Wendy's/Arby's stop along the way.

This was my 4th Dylan show, and my second at Pine Knob, where I saw him
with Paul Simon last summer. We arrived around 5:30, and the doors weren't
yet open, so we wandered around the Shakedown Street of the parking lot,
where one could pruchase various goo balls, "tobacco-only" smoking
implements, peasantwear, jewelry, and and edibles, though the sherriff was
sure cracking down on vendors. The scene at this show was such a contrast
to last summer-- Deadheads and Simonites are quite different crowds.
    Well, we went in around 6, staking out a prime locale in the center of
the economical lawn. My old high school math teacher happened to be
there-- I guess he used to follow the Dead back in the day. The vendors
were hawking the usual almonds, snow cones, bottled waters, and beers as
the band walked out and the ladies and gentlemen pleasingly welcomed
Columbia recoring artist Bob Dylan. I was amazed at how many empty seats
there were in the pavillion-- it looked only half full, and the lawn maybe
2/3 full. I guess everyone was still having too much fun at the
parking-lot fair.
    Anyway, it was right into "Duncan and Brady," which was quite a
departure from Leadbelly's version. For one, Leadbelly doesn't have the
nice "He'd been on the job too long" chorus, which was a fine touch of
harmonization. Next, "Song to Woody"-- it was Guthrie's birthday a few
days previous, and this song had as much feeling as if he was still with
us, if it was still 1962 and a young Bob was playing next to his hospital
bed. "Deesssolayshun Roww" came next... the arrangement with the sparse
beat of the verses, and then more complex guitar work in between really
works well. "Girl of the North Country" blew me away... such a sad song of
times past... I bet he still think of the one who "once was a true love
of" his as he sings those words. "Tangled Up in Blue," though it is the
one song I have heard at every single show I have gone too, but I am not
tiring of it in any way-- who needs electric guitars? This song rocks
acoustically just fine, and the crowd sure agrees. I couldn't concentrate
on "Searching for a Soldier's Grave" all that well, as I was paying too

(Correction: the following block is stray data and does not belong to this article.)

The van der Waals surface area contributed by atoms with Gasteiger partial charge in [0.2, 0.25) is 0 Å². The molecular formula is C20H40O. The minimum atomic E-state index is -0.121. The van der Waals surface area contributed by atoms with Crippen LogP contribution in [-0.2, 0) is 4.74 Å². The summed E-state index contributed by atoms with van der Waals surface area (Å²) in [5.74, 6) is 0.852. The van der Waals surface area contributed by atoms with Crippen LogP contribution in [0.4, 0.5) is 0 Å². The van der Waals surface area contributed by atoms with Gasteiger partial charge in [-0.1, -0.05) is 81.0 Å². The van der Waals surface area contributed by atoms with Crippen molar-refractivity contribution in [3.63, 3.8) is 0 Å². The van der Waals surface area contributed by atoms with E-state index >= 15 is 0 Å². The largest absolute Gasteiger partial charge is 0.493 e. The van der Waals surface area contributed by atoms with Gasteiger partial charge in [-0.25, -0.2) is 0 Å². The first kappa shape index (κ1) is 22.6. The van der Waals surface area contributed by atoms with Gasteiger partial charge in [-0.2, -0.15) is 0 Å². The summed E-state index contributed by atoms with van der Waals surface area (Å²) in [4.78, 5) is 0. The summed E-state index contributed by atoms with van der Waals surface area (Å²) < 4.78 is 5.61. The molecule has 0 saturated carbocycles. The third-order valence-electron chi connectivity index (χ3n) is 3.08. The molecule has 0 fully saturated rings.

much attention to the change in the crowd-- they seemed suddenly
disinterested, as if they just wanted this unfamiliar song to be over with
so they can hear something they know. I heard "Country Pie" in Denver in
April, and it was good to hear again-- it has made a fine fixture in the
electric set-- it is so funny to hear him sing "Saddle me up my big white
goose-- try picturing it... "I didn't in any way recognize "Positively 4th
Street" until the the lyrics began-- what a massive change in sound and
mood from the album. The biting words have lost their anger, and now have
only a an air of bitter sadness about them. The next two songs, "I'll Be
Your Baby Tonight" and "Tonight I'll Be Staying Here With You" seem to
indicate that Bob was in the mood for some lovin'. Heh, I don't know if he
got any after the show, but maybe next time he should throw in "Lay Lady
Lay" too, just to be safe. Holy Drifter's escape-- amazingly hard rocking
stuff-- certainly not the usual John Wesley Harding sound-- but that's not
a bad thing in any way. "Leopard-Skin Pill-Box Hat" isn't one of my
favorites, and I was wishing he'd do something else instead. But he didn't
and it  was, like the Denver show, very barn-burningesqe. Then, the band
got into formation, which is the wackiest thing I have seen yet at a Bob
show, basking in the glow of applause so stoically-- accepting it, but at
the same time indifferent.
    "Things Have Changed" kicked off the encore, very cool, wheelbarrow
    and
the whole deal. "Like a Rolling Stone" is always a highlight for me-- I am
always transported to some black and white world of 1965, when Dylan was
on top of the world... it looks like he is ready to stand there again. For
the first time this tour, he whipped out "One Too Many Mornings" which I
completely did not expect, then on to the usual driving "Highway 61
Revisited." I am glad he didn't end with that one-- the ethereal "Blowin'
in the Wind" worked better-- the band and the crownd joining in on the
refrain, leaving everyone in a communal spirit for Lesh and Friends.

Lesh was better than I thought he'd be, though not exactly my cup of tea.
The first half of his set was aimless fusion-jazz sounding jams. Once he
got to "Friend of the Devil" it was uphill from there, and they really
started rocking out. I didn't know any of the other songs, but it was fun
to join in with the whole hippie vibe for a while. Dylan still shouldn't
open for the guy-- but I have nothing against him.

Well a 3 hour drive home to Holland, 4 hours of sleep, and a 9.5 hour day
of work monday was killing me, but all was worthwhile, and I can't wait
for the next show.

Until then,
Brandon Zwagerman